Monopoly Area Monday

Welcome to Grid Brief! Today, we’re looking at power generation in America’s traditional monopoly areas with relevant news items.

Monopoly Area Monday

Here’s a snapshot of generation nation-wide:

Total generation stayed fairly level nation-wide, with natural gas as the top generator. Wind leapt over nuclear to take the number two spot toward the end of the week.


A low load week for the Carolinas; nuclear maintained its dominance with a menagerie of generators grappling in the background.


The TVA saw its generation rise over the week; nuclear ratcheted down while gas ramped up.

The Environmental Protection Agency’s new emissions rules may force the TVA to rethink its commitment to new natural gas generation, an institutional position environmentalists and politicians have already been lambasting the public utility for.


Natural gas, nuclear, and coal kept the Southeast humming.

WeaveGrid, an electric software provider, announced a collaboration with Southern Company and its subsidiary Alabama Power to “launch an innovative new program for EV owners in the Alabama Power service footprint. The company is simultaneously working with Georgia Power, piloting a similar program for a limited number of EV owners in Georgia. The program aims to support EV adoption by simplifying home charging for customers in both states, offering streamlined access to electric utility incentives for charging vehicles during off-peak periods, as well as managed charging that optimizes charging for economic and grid benefits.”


Florida’s generation mix and total generation kept to its consistent spring pattern.

With hurricane season on the way, Florida Power & Light has launched a grid-hardening program that replaces wooden poles with concrete to bolster its transmission system during heavy winds.


Hydro remained the king of the Northwest, with a colorful collection of generators swapping the second and third spots.

Intel has committed to a $36 billion dollar expansion, complete with new data centers, which will put greater strain on Portland Gas & Electric’s ability to supply load.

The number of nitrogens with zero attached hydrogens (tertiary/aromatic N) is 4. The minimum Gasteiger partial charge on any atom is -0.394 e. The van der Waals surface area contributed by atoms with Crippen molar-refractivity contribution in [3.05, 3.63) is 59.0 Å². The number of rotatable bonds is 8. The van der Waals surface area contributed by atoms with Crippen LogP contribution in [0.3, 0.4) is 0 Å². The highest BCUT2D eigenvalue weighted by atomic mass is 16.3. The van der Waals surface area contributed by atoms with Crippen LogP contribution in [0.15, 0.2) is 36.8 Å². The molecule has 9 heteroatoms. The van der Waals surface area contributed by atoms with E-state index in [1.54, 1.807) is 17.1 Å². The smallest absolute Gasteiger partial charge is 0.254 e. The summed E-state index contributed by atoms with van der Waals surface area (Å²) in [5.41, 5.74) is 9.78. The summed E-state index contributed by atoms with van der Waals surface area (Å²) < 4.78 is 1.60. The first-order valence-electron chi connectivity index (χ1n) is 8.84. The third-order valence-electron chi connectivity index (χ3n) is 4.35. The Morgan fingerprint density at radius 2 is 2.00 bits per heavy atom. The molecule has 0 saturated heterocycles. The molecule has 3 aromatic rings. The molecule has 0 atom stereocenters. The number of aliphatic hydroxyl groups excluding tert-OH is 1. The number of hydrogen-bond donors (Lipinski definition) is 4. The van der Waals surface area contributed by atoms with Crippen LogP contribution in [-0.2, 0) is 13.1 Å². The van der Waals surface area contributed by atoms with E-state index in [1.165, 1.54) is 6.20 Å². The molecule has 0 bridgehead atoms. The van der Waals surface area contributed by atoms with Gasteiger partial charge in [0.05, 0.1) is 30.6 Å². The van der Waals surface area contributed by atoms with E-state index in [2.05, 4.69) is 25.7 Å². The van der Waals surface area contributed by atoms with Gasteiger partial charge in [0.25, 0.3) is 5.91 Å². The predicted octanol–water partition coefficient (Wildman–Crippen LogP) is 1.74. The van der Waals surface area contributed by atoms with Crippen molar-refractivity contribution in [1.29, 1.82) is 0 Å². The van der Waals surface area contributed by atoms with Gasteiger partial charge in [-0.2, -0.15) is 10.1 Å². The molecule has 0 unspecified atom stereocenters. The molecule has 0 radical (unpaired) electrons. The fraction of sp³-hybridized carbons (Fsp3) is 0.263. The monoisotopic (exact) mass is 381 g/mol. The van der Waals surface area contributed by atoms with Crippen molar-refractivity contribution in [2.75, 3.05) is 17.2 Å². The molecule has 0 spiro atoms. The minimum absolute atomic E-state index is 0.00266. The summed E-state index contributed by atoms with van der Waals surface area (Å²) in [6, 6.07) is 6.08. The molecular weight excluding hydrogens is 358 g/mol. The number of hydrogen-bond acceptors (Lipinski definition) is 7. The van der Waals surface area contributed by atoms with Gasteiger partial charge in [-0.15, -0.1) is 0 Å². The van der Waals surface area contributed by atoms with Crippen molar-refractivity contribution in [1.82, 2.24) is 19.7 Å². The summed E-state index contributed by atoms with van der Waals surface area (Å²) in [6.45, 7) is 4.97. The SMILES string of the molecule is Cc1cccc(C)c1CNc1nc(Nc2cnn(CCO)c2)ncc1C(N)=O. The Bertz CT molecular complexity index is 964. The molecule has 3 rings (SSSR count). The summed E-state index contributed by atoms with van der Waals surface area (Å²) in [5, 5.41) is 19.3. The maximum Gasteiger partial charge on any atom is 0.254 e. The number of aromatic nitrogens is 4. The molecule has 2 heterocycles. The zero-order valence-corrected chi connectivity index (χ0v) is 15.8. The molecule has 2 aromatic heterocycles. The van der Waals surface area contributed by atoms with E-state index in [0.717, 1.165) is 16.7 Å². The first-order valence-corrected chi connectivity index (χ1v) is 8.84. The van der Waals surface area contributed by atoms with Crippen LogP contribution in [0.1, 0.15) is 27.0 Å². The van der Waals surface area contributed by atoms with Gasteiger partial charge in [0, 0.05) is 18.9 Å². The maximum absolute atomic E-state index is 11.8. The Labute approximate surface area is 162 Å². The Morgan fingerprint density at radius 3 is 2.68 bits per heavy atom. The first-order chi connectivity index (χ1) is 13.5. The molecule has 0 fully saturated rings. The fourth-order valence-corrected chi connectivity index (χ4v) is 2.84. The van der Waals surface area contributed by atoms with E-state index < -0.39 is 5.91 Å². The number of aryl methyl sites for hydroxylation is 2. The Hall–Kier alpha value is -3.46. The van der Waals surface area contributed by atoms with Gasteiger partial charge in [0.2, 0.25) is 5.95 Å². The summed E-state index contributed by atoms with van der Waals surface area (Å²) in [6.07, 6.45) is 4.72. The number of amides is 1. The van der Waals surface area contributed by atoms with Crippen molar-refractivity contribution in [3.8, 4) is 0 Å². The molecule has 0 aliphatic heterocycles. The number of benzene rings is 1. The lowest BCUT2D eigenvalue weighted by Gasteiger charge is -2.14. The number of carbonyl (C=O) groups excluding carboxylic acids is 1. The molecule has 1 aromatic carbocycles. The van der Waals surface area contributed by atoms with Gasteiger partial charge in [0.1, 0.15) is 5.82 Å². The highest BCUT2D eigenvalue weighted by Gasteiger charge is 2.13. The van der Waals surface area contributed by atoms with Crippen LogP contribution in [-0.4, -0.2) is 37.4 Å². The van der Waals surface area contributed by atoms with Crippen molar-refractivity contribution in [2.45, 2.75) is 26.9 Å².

The Southwest also had a low-load week, with natural gas, nuclear, and solar as its standouts.

An Arizona utility is attempting to build four new natural gas turbines without any environmental review. According to Axios, Arizona has the most reliable electrical system in America.

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Conversation Starters

  • America’s next LNG export plant to begin operations mid-year. “Venture Global LNG Inc. expects to begin production at its second liquefied natural gas export facility in Louisiana in mid-2024, further cementing to the US as the world’s biggest supplier of the super-chilled fuel,” reports Bloomberg. “The Arlington, Virgina-based company requested approval to receive an LNG shipment to cool down its equipment as part of its start-up process at the Plaquemines LNG facility, according to a regulatory filing dated April 22. That’s a key step before LNG exports can begin.”

  • Drone attack takes Iraqi gas field offline. “Four expatriate workers lost their lives, and two others sustained injuries in a recent drone attack on the Khor Mor gas field in Iraq's Kurdistan region. This attack, reported by an advisor to the Iraqi Kurdish Prime Minister and a senior Kurdish political source, has also resulted in the suspension of production at the site,” reports “The ramifications of the assault extend beyond casualties, impacting electricity generation in the region. Kurdistan's electricity ministry stated that the drone attack disrupted gas supplies to power plants, leading to an approximate 2,500 MW reduction in electricity output.”

  • American gas-fired generation increased in 2022 and 2023. “Electricity generation from units that primarily consume natural gas in the U.S. Lower 48 states has increased for all hours of the day since 2021, according to data reported on Form EIA-930, Hourly and Daily Balancing Authority Operations Report,” reports the Energy Information Administration. “Increased electricity generation from natural gas was due mostly to coal retirements, increases in natural gas-fired electricity generating capacity, and low natural gas prices in 2023. Off-peak natural gas-fired generation rose about 22% between 2021 and 2023, according to our data, displacing coal-fired units as an overnight source of electricity.”

Crom’s Blessing

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